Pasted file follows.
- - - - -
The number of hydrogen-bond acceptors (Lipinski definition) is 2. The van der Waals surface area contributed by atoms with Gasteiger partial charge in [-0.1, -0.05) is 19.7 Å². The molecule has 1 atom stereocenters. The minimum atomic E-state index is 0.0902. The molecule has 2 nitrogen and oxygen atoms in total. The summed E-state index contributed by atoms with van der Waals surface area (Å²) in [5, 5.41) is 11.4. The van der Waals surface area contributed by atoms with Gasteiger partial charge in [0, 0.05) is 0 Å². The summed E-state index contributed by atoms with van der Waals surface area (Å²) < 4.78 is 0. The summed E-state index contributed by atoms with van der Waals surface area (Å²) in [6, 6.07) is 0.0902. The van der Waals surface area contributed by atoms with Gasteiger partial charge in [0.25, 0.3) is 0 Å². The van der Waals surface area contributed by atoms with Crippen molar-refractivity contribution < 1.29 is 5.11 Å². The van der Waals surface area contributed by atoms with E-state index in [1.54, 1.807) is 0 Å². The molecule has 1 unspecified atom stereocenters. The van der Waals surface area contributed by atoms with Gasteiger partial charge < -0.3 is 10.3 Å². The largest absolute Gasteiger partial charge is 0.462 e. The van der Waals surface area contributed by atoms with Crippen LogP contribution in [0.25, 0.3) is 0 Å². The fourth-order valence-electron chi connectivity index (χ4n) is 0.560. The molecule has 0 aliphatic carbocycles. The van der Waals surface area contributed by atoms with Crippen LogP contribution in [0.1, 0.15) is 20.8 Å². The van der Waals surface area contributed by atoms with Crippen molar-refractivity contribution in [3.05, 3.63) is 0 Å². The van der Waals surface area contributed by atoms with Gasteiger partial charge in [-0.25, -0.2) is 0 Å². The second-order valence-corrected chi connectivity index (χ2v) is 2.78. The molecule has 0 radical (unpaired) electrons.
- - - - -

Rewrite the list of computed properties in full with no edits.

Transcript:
The number of hydrogen-bond acceptors (Lipinski definition) is 2. The van der Waals surface area contributed by atoms with Gasteiger partial charge in [-0.1, -0.05) is 19.7 Å². The molecule has 1 atom stereocenters. The minimum atomic E-state index is 0.0902. The molecule has 2 nitrogen and oxygen atoms in total. The summed E-state index contributed by atoms with van der Waals surface area (Å²) in [5, 5.41) is 11.4. The van der Waals surface area contributed by atoms with Gasteiger partial charge in [0, 0.05) is 0 Å². The summed E-state index contributed by atoms with van der Waals surface area (Å²) < 4.78 is 0. The summed E-state index contributed by atoms with van der Waals surface area (Å²) in [6, 6.07) is 0.0902. The van der Waals surface area contributed by atoms with Gasteiger partial charge in [0.25, 0.3) is 0 Å². The van der Waals surface area contributed by atoms with Crippen molar-refractivity contribution < 1.29 is 5.11 Å². The van der Waals surface area contributed by atoms with E-state index in [1.54, 1.807) is 0 Å². The molecule has 1 unspecified atom stereocenters. The van der Waals surface area contributed by atoms with Gasteiger partial charge < -0.3 is 10.3 Å². The largest absolute Gasteiger partial charge is 0.462 e. The van der Waals surface area contributed by atoms with Crippen LogP contribution in [0.25, 0.3) is 0 Å². The fourth-order valence-electron chi connectivity index (χ4n) is 0.560. The molecule has 0 aliphatic carbocycles. The van der Waals surface area contributed by atoms with Crippen LogP contribution in [0.1, 0.15) is 20.8 Å². The van der Waals surface area contributed by atoms with Crippen molar-refractivity contribution in [3.05, 3.63) is 0 Å². The van der Waals surface area contributed by atoms with Gasteiger partial charge in [-0.25, -0.2) is 0 Å². The second-order valence-corrected chi connectivity index (χ2v) is 2.78. The molecule has 0 radical (unpaired) electrons.